DAVIS: Myopia and the view of Longhills
I have had the privilege of attending city council and planning commission meetings in cities throughout Saline County. I have seen the process of government “of the people, by the people and for the people” in motion with all its glory. I have also seen the darker, blemished side. I say this not in a derogatory sense but given the nature of the statement, I could see how others may conclude as such. I say it to show there is balance in all things. Conflict is not always a bad thing. Conflict that leads to better ideas is healthful. Conflict that leads to division and mistrust is not.
Next week the planning commission of the city of Benton will have before them a request to rezone approximately 175 acres of property, currently known to all as Longhills Golf Course, to a designation that will allow the construction of ‘multi-family housing units.’ These ‘units’ are often called apartments or pods or other designations. Some look at apartments as a good thing. Some look at them with disdain. In either case, perhaps we should be looking at them in a different light, taking into account history and facts.
According to information in the October 2011 issue of Metro Trends, multi-family housing permits issued for Benton from 2008 through the date of the issue was/is a total of “zero.” The article does not mention information prior to 2008. In the six months I have been managing editor here, I have witnessed two attempts of builders eager to bring construction to the city. Each time, they were voted down by the council despite being approved for rezoning by the planning commission.
Next week, the planning commission will have another chance to send an approval to the council. Longhills and the acreage included is on the agenda. Lindsey Properties has put forth a plan to purchase the ailing course and build 702 units for multi-family housing. Ok, call them apartments or upscale living but doing so overlooks some facts and builds on a bit of fear associated with the designation. Personally, I have no problem with apartments. I have lived in them in the past because I could not afford a house. I enjoyed living in an apartment. Most of us have at one time or another.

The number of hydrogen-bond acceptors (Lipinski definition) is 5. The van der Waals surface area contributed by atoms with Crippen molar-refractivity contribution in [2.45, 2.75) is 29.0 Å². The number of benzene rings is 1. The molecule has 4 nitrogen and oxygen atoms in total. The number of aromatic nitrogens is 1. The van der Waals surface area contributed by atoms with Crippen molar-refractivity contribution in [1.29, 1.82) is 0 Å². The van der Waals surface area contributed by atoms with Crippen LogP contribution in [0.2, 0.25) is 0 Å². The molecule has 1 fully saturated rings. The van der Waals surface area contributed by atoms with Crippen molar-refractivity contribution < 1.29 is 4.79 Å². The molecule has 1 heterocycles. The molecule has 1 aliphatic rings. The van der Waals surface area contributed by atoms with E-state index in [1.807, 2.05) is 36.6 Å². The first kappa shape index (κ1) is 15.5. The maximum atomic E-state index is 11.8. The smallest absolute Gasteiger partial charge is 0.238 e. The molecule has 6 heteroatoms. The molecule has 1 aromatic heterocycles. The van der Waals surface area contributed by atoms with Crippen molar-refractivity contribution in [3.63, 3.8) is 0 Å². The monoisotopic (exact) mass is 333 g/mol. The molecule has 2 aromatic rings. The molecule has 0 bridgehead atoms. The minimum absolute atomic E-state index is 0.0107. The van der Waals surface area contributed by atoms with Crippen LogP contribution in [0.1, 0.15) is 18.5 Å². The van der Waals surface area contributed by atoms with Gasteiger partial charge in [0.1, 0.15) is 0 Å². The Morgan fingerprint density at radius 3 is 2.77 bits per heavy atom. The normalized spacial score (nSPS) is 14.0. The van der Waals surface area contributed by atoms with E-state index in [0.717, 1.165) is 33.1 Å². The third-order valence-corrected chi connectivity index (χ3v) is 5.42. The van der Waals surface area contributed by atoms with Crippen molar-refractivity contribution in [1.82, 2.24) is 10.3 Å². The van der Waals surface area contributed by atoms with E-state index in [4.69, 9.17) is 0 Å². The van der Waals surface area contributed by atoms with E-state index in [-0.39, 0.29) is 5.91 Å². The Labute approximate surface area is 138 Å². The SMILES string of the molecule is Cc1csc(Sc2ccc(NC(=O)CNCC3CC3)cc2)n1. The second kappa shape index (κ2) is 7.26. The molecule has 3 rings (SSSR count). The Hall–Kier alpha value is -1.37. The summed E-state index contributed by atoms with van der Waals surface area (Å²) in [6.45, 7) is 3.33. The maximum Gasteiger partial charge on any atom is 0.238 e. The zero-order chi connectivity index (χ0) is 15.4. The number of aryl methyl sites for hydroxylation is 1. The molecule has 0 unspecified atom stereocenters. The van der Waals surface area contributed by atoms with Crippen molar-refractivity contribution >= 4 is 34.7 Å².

Thinking of 702 units sounds huge, and it is. But when taking the full picture into consideration, these units aren’t so large after all.
As mentioned earlier, the Longhills property includes approximately 175 acres. According the the proposed site plan for the development, after all the construction of the ‘units’ and associated access to them, approximately 140 acres will remain designated as ‘open space.’ In other words, approximately 83% of the total area will remain golf course. The remaining 17% will be housing related. According to the plan, there will be a two fairway buffer between Hwy 5 and one of the two clusters of units. There will also be a two fairway buffer between this same cluster and Spy Glass Drive. There will be a one fairway buffer between the first cluster scheduled for construction and traffic along Longhills Road.
The big picture isn’t even really about construction at Longhills. It’s about trends for the future in relation to cities and their growth.
The article in Metro Trends points out that a pattern has existed for three years “in which construction of new multi-family units has exceeded single-family construction in central Arkansas. This shift toward multi-family housing has likewise led the move toward ‘building in’ as a replacement for the previous trend of ‘building out,’ when construction activity moved in succeeding waves farther out into the region’s periphery.”
There are those who will say they don’t believe the facts because of the source, Metroplan. To do so would be an exercise in folly. These are numbers, not opinions.
Longhills is destined to close. Anyone familiar with the course and its history knows this as a fact. It’s time to continue the move toward the future and embrace, not reject, one way to grow the town.
A common phrase I have heard repeated at all the council meetings I have attended around the county is “I’m all for it, just not in my backyard.” When you get right down to it, every housing addition and every other project at one point or another was in somebody’s backyard. What would the county look like if city council members always voted with this mantra as their guide? Just imagine all the amenities and businesses we now enjoy would not be here. Take a look out your car window as you drive around and think about it. Imagine over seventy years ago when a football field was being proposed in downtown Benton. Without a doubt, there were those who did not want the noise and the traffic that high school football would bring to their neighborhood. Flash forward to present time and the effort of those who are doing all they can to keep C.W. Lewis as a viable structure for Panther football. Perspective is needed.
Some will say, “Well, Mr. Davis, it’s easy for you to say that when you don’t live next door to the monstrosity they plan to build. How would you like it if it were in your backyard?” In response, I would say, “I live behind the area off exit 114 where an area nearly three times as big as this development has been rezoned for commercial use. I say ‘bring it!’”
Those close to the issue of the Longhills project have been told there are at least three alderman who have already decided they will vote against the rezoning request if the planning commission approves it next week. Their minds are made up. Perhaps they have a myopic view of the future set for the town they all claim to love.
What a shame.